Rena M. Heinrich is an assistant professor of theatre practice in critical studies at the USC School of Dramatic Arts. Her teaching and areas of expertise include interculturalism; race, representation, and gender in performance; postcolonial theater; Asian and Asian American drama; acting; ethnography; and performance studies.
As an artist, her theatrical work has been produced in Los Angeles by the John Anson Ford Theatre, The Latino Theater Company, East West Players, Company of Angels, Playwrights’ Arena, TeAda Productions, Artists at Play, Casa 0101, and Highways Performance Space among others. She directed the nationally-touring production of Refugee Nation at Intermedia Arts/Pangea World Theater in Minneapolis and co-directed its critically acclaimed production at the Los Angeles Theatre Center. Her directorial work on So the Arrow Flies was presented internationally at the Arts Council Korea’s Performing Arts Series in Seoul, and her original production of Kokoro (True Heart) is featured in the Dramatist Play Service published version. As an actor, she has appeared on daytime and prime time television with CBS, USA, NBC and FOX.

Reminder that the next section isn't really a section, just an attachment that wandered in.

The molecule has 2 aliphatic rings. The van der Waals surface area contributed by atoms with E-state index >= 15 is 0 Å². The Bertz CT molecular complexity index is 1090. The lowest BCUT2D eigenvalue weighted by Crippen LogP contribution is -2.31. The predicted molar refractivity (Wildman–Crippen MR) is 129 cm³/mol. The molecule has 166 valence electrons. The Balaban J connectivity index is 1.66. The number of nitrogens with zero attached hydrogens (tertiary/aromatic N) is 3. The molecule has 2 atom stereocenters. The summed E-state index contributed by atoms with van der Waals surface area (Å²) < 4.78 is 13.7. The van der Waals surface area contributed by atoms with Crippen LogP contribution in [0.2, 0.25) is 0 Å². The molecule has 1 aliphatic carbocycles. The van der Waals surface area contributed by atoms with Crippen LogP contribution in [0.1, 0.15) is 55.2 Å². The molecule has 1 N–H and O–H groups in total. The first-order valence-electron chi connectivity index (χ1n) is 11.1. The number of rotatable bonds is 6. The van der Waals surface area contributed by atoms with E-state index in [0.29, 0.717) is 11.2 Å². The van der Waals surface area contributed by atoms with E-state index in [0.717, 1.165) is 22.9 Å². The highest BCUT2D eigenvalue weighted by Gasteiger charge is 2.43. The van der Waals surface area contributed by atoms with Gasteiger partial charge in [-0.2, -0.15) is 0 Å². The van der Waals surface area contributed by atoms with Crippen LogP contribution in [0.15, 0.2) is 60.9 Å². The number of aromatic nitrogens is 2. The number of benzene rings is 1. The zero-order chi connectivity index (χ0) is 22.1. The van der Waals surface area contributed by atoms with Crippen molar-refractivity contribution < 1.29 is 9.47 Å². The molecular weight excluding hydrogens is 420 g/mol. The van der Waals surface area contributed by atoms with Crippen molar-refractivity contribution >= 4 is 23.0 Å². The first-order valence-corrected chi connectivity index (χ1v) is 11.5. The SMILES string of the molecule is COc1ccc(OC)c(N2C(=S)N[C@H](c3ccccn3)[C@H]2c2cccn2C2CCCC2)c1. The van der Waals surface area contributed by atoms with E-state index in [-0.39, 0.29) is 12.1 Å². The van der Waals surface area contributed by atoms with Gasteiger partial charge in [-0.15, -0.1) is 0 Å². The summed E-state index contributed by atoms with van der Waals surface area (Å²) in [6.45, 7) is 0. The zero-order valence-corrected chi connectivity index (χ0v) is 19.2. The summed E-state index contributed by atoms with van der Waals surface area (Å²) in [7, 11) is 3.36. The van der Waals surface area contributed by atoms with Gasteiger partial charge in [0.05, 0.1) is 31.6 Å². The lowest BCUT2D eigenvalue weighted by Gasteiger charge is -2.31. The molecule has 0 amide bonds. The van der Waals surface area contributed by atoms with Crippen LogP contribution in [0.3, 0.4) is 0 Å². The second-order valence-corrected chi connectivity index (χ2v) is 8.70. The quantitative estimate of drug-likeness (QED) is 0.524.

Her current book project, Race and Role: The Mixed-race Asian Experience in American Drama explores the shifting identities of multiracial Asian figures in theatre from the late-19th Century to the present day. She is a contributor to the anthology Shape Shifters: Journeys Across Terrains of Race and Identity (University of Nebraska Press) and to The Beiging of America: Personal Narratives about Being Mixed Race in the 21st Century (2Leaf Press/University of Chicago Press).
Heinrich has taught in the departments of Theater and Dance and Asian American Studies at the University of California, Santa Barbara, and in the MFA program in Television, Film, and Theatre at California State University, Los Angeles. She has presented papers at conferences across the U.S. and is the 2018 recipient of the prestigious Michael D. Young Award from UCSB for successfully integrating scholarship with social activism in theater.